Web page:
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Lenders should take a lot of the blame for mortgage fraud

After reading the story about a Glasgow man admitting to running up more than £250,000 in mortgage frauds via self-cert applications (Mortgage Strategy Online), I can only think there must be more to this story than meets the eye.

Self-cert mortgages were widely available at the time and obviously this meant that lenders required no proof of income apart from an accountant’s confirmation that a business existed or an Inland Revenue communication if the client was self-assessing.

Such mortgages were also widely used by the self-employed who had no accounts or accounts that showed little net profit.

In those days the net profit on accounts would usually not show true income due to tax avoidance measures which remain widespread today.

So I reckon the main portion of blame in such cases should be lain at the door of lenders that did not require proof of income – an open invitation for abuse which was obviously taken up.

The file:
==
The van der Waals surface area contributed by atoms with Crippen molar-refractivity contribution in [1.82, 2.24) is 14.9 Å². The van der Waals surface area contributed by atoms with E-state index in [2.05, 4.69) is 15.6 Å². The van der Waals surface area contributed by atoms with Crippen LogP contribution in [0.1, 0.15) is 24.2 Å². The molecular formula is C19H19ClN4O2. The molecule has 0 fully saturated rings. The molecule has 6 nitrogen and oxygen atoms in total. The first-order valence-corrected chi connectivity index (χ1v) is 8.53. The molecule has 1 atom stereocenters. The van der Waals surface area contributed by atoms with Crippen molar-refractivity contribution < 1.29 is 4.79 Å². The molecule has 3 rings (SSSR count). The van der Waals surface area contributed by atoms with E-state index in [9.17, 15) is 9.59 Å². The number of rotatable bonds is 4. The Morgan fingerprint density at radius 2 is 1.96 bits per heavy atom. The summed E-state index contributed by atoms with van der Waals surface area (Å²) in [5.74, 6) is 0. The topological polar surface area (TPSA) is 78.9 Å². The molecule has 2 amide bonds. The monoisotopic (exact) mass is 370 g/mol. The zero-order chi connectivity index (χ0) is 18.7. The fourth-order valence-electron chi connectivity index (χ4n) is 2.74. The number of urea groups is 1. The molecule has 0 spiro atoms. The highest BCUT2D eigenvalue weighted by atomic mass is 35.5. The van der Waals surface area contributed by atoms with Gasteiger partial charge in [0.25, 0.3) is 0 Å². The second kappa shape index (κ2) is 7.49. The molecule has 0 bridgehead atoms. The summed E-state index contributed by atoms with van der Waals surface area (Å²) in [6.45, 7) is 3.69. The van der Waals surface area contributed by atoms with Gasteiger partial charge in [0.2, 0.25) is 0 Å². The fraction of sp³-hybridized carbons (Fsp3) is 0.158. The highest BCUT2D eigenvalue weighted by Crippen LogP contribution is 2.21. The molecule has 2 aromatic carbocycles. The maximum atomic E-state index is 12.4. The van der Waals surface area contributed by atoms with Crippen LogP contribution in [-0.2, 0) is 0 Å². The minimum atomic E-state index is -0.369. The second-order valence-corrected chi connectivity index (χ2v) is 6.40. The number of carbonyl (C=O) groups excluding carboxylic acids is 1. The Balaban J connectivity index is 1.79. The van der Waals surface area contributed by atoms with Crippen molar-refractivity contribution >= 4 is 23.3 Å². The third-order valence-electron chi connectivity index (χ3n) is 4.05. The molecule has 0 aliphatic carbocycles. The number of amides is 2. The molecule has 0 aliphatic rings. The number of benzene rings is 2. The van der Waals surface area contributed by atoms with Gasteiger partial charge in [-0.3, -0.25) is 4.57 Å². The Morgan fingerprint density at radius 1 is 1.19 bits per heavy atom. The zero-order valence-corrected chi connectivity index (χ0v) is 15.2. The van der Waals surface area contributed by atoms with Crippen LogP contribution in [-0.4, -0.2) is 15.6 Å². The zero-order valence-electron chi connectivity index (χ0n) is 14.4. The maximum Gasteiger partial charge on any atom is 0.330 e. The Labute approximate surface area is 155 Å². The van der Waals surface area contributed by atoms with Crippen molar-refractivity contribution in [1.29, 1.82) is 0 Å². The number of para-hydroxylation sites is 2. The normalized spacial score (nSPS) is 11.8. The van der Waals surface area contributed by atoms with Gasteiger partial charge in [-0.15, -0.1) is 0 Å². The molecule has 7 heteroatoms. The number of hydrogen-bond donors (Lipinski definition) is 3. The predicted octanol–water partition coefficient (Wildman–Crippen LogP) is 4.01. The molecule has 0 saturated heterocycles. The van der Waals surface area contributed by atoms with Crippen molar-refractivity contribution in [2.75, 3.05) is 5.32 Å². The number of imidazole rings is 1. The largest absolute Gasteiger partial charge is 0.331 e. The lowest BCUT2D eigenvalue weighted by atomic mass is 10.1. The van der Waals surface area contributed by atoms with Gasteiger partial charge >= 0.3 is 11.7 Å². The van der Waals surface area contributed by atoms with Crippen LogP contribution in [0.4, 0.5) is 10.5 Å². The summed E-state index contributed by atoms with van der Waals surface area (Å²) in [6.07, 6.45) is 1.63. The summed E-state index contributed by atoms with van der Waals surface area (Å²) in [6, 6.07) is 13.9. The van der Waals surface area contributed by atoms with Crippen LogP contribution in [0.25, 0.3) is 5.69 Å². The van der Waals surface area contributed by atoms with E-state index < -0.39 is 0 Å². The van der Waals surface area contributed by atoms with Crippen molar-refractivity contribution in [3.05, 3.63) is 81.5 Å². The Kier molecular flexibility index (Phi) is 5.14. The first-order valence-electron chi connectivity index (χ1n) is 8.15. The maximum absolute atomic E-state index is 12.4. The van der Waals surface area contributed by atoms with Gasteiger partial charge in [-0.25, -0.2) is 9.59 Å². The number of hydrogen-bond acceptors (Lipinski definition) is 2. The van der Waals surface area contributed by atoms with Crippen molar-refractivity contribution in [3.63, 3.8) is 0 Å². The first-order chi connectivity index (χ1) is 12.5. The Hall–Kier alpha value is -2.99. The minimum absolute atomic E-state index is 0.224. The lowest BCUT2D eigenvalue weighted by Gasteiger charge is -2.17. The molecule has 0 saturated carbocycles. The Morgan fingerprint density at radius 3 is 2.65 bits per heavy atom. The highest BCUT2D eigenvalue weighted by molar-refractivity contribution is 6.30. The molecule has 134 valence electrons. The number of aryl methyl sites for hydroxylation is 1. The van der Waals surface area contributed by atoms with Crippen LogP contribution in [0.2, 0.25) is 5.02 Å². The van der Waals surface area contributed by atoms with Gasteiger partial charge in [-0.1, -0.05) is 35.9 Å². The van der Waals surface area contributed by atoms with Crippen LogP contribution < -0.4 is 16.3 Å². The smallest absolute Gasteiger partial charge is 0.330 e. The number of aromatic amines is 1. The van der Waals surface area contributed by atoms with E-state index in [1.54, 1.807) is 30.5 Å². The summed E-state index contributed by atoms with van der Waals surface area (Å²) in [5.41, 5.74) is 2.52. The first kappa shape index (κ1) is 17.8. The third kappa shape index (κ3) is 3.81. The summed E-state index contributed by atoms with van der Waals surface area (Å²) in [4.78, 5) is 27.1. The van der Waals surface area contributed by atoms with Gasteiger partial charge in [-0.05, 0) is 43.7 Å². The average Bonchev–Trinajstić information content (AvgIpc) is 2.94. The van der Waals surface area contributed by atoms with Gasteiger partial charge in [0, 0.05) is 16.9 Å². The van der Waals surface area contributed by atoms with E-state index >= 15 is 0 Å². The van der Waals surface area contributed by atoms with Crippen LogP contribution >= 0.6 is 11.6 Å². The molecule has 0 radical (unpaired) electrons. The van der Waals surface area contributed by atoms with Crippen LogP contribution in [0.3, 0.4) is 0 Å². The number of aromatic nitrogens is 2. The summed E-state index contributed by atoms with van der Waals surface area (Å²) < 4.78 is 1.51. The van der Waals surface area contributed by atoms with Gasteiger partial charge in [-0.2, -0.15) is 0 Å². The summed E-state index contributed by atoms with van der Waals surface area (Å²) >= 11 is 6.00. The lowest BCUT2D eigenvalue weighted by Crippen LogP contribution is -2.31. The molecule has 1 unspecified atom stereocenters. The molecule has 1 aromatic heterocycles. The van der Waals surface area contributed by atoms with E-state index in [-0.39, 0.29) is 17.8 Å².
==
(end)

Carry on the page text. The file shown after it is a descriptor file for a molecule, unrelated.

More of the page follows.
Does this mean those clients of mine who went down the self-cert route are going to be investigated?



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  • Steve 12th April 2010 at 3:38 pm

    The self-employed had accounts by provididng two years worth of taxes. And a “Global Salary Calculator” was to be used using the average income if the borrowers income was to difficult to prove.
    The loan was soley based on the “Universal Residential Loan Application”. If it was mortgage fraud then the income had to of been increased using the borrowers Gross income. And the loan application was removed from the borrowers closing documents so that the fraud would never become discovered.
    Facing foreclosure the lender would refuse to provide any financing or underwriting demonstration so the borrower would call the Tittle/ Escrow office to collect copies of the loan but the Tittle office would also not have a copy of the loan application.
    After escrow closes on a home the borrower was set up to fail since there is no agency to protect or assist the borrower.

    Is that the part of the story thats missing?

  • Mike 12th April 2010 at 12:26 pm

    Whilst I do not personally agree with the concept of self cert mortgages I would suggest that those lenders who were dealing with you were under the impression that you and your clients were certifying that the client had sufficient income to meet their mortgage obligation without being placed in financial distress. I think this is called regulated mortgage advice and that advisers received fees from borrowers and lenders alike for providing it.
    Why then is the finger of blame so readily pointed elsewhere?